The contraction of smooth muscle fibers is caused by the sliding of myosin and actin filaments, which is regulated by ATP. Adherens junctions link myofibers together. Thus, the contraction of one myofiber spreads to surrounding fibers. To ensure uniform contraction in the case of single-unit smooth muscle, gap junctions also connect myofibers and allow for the transmission of calcium and action potential across adjacent cells. Multi-unit smooth muscle fibers have considerably fewer gap junctions, and thus, contraction of one myofiber may not radiate to surrounding cells.
Regulation of Smooth Muscle Contraction
Smooth muscle fibers are stimulated to contract or relax by:
- Parasympathetic nervous system
- Sympathetic nervous system
Acetylcholine from the parasympathetic nervous system will induce peristalsis (rhythmic muscular contractions) in the gastrointestinal system and stimulate urination.
Norepinephrine or epinephrine from the sympathetic nervous system inhibits peristalsis and urination
In some blood vessels, gases, such as carbon dioxide or oxygen, cause vasodilation or vasoconstriction by regulating smooth muscle of the tunica media layer. For instance, carbon dioxide causes arterial dilation, whereas, oxygen causes vasoconstriction. One exception is high amounts of oxygen induce vasodilation of pulmonary blood vessels.
Smooth muscle is a non-striated muscle that regulates involuntary responses. While smooth muscle has myofibers (cells) and myofilaments, it does not contain myofibrils, which is the primary distinguishing feature from cardiac and skeletal muscle. In smooth muscle, actin filaments are anchored to dense bodies. Smooth muscle myofibers are uni-nucleated with nuclei in the center of the cells and have large regenerative capacity.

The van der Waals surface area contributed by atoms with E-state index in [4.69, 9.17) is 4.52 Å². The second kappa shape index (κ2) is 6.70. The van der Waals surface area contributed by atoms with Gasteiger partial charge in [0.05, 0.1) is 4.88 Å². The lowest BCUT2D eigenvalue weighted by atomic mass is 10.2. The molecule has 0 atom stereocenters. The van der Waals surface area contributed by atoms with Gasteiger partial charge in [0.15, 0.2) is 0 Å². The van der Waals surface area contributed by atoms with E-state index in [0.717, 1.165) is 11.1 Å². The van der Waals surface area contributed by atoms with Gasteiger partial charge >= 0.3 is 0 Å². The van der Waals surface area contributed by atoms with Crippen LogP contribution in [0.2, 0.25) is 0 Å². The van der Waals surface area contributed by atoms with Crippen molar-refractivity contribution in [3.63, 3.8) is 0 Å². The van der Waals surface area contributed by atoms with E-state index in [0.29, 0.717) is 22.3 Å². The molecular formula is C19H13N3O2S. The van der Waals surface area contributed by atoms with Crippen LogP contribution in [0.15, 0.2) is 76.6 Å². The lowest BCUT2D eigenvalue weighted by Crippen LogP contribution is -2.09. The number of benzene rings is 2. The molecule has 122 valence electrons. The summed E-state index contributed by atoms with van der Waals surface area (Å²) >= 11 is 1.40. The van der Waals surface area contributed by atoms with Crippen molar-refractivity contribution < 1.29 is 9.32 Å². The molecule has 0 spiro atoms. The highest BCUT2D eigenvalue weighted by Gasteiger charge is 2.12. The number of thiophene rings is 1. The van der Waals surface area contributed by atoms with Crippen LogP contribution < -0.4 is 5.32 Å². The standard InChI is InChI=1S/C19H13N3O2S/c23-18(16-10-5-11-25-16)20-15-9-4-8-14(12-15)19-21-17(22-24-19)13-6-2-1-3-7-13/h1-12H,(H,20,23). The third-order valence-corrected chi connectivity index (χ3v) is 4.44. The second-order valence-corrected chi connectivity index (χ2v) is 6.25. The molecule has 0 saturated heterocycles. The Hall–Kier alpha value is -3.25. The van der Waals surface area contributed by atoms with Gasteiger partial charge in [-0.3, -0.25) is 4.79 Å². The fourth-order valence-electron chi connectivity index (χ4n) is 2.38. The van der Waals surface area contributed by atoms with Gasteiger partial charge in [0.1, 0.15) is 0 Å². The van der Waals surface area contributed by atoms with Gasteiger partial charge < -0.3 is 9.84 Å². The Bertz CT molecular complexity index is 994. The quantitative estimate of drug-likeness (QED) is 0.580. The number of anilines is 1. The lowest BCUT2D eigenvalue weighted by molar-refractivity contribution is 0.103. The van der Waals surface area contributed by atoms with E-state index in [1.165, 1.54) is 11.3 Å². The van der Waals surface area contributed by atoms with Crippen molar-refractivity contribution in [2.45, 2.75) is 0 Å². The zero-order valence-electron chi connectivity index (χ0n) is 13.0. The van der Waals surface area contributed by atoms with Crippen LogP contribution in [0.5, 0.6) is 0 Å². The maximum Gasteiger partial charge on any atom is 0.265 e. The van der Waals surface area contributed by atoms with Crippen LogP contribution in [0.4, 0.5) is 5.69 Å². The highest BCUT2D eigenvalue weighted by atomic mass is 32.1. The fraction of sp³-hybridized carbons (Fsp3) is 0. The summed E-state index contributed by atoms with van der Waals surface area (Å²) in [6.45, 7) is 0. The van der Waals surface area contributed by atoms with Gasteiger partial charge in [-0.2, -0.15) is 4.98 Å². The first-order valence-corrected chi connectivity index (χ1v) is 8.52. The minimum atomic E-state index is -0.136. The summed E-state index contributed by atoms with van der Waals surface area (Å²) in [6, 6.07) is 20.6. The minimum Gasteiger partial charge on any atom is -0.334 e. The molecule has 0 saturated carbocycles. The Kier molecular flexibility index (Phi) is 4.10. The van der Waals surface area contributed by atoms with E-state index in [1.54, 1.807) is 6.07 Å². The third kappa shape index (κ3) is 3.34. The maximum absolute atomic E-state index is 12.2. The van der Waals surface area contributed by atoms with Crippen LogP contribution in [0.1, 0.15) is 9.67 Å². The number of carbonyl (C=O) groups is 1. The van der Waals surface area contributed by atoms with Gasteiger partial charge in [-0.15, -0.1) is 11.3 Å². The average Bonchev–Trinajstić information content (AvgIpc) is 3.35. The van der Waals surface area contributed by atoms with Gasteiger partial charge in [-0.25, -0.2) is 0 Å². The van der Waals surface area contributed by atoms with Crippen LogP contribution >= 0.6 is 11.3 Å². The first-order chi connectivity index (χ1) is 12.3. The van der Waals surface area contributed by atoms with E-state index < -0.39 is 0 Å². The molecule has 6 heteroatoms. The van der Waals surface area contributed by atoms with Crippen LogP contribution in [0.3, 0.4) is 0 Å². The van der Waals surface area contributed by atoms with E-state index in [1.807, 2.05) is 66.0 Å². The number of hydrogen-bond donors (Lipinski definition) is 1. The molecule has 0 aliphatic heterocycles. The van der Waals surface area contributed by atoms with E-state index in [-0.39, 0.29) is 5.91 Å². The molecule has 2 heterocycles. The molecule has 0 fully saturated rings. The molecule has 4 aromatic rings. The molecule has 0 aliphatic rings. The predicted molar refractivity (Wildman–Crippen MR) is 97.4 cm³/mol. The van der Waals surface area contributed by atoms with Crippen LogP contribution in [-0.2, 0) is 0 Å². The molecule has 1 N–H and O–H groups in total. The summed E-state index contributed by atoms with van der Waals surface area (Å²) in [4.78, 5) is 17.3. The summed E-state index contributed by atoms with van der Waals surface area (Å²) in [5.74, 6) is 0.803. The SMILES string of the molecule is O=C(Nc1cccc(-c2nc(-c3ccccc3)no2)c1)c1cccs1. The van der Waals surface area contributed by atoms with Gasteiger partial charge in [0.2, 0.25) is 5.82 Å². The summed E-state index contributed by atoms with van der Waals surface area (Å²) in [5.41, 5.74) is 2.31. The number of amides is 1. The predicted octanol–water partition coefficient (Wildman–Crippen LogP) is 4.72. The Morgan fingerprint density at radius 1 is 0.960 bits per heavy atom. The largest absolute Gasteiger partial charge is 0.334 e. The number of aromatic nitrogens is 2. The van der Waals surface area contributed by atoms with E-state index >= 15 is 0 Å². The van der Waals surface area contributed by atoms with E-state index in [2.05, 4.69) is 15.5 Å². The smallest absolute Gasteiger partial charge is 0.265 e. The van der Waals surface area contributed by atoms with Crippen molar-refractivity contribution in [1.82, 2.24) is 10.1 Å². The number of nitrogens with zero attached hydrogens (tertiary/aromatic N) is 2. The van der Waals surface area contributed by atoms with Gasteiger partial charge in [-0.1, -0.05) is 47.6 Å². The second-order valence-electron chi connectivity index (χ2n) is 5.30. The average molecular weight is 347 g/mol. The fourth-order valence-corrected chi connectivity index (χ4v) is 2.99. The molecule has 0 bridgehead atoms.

Smooth muscle is classified as single unit or multi-unit. Single unit smooth muscle is the major type and contracts or relaxes together. To allow for such uniform contraction, single-unit smooth muscle is enriched with gap junctions that allow for rapid and easy transmission of calcium ions and the action potential. Single unit smooth muscle lines the gastrointestinal system, the urinary bladder, and forms the tunica media layer of most blood vessels. In multi-unit smooth muscle, individual myofibers can contract or relax independently of their neighbors, and such myofibers have fewer gap junctions to transmit calcium and the action potential to surrounding cells. This type of smooth muscle is found in the trachea, muscles regulating the iris, and tunica media of the aorta. Contraction or relaxation of smooth muscle is regulated by acetylcholine (parasympathetic nervous system), norepinephrine/epinephrine (sympathetic nervous system), and gases (carbon dioxide and oxygen) for muscles of the tunica media layer in blood vessels.